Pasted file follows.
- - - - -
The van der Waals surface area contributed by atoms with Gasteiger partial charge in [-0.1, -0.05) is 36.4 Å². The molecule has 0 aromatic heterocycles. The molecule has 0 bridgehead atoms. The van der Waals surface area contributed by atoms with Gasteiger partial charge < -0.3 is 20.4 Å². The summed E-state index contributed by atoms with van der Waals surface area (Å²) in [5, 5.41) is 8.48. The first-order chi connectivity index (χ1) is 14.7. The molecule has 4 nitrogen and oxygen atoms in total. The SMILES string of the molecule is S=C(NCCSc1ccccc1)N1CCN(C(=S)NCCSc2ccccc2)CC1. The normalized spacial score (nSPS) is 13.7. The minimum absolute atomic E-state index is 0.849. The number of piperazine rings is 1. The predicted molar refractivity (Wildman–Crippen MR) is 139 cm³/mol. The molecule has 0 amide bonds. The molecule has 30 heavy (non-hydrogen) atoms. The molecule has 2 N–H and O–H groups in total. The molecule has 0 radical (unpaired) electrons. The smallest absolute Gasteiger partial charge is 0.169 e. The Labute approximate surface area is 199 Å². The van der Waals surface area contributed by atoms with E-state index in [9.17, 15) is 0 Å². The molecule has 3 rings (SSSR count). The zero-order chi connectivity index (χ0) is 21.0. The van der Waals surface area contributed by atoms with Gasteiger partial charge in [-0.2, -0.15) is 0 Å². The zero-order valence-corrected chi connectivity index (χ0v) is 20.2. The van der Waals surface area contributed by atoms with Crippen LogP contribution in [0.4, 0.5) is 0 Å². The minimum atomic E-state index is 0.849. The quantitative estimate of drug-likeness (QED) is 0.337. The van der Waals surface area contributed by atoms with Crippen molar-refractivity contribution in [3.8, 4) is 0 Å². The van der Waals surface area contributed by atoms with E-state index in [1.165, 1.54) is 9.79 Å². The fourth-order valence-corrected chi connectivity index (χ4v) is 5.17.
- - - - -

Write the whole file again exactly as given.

The van der Waals surface area contributed by atoms with Gasteiger partial charge in [-0.1, -0.05) is 36.4 Å². The molecule has 0 aromatic heterocycles. The molecule has 0 bridgehead atoms. The van der Waals surface area contributed by atoms with Gasteiger partial charge < -0.3 is 20.4 Å². The summed E-state index contributed by atoms with van der Waals surface area (Å²) in [5, 5.41) is 8.48. The first-order chi connectivity index (χ1) is 14.7. The molecule has 4 nitrogen and oxygen atoms in total. The SMILES string of the molecule is S=C(NCCSc1ccccc1)N1CCN(C(=S)NCCSc2ccccc2)CC1. The normalized spacial score (nSPS) is 13.7. The minimum absolute atomic E-state index is 0.849. The number of piperazine rings is 1. The predicted molar refractivity (Wildman–Crippen MR) is 139 cm³/mol. The molecule has 0 amide bonds. The molecule has 30 heavy (non-hydrogen) atoms. The molecule has 2 N–H and O–H groups in total. The molecule has 0 radical (unpaired) electrons. The smallest absolute Gasteiger partial charge is 0.169 e. The Labute approximate surface area is 199 Å². The van der Waals surface area contributed by atoms with E-state index in [9.17, 15) is 0 Å². The molecule has 3 rings (SSSR count). The zero-order chi connectivity index (χ0) is 21.0. The van der Waals surface area contributed by atoms with Gasteiger partial charge in [-0.2, -0.15) is 0 Å². The zero-order valence-corrected chi connectivity index (χ0v) is 20.2. The van der Waals surface area contributed by atoms with Crippen LogP contribution in [0.4, 0.5) is 0 Å². The minimum atomic E-state index is 0.849. The quantitative estimate of drug-likeness (QED) is 0.337. The van der Waals surface area contributed by atoms with Crippen molar-refractivity contribution in [3.8, 4) is 0 Å². The van der Waals surface area contributed by atoms with E-state index in [1.165, 1.54) is 9.79 Å². The fourth-order valence-corrected chi connectivity index (χ4v) is 5.17.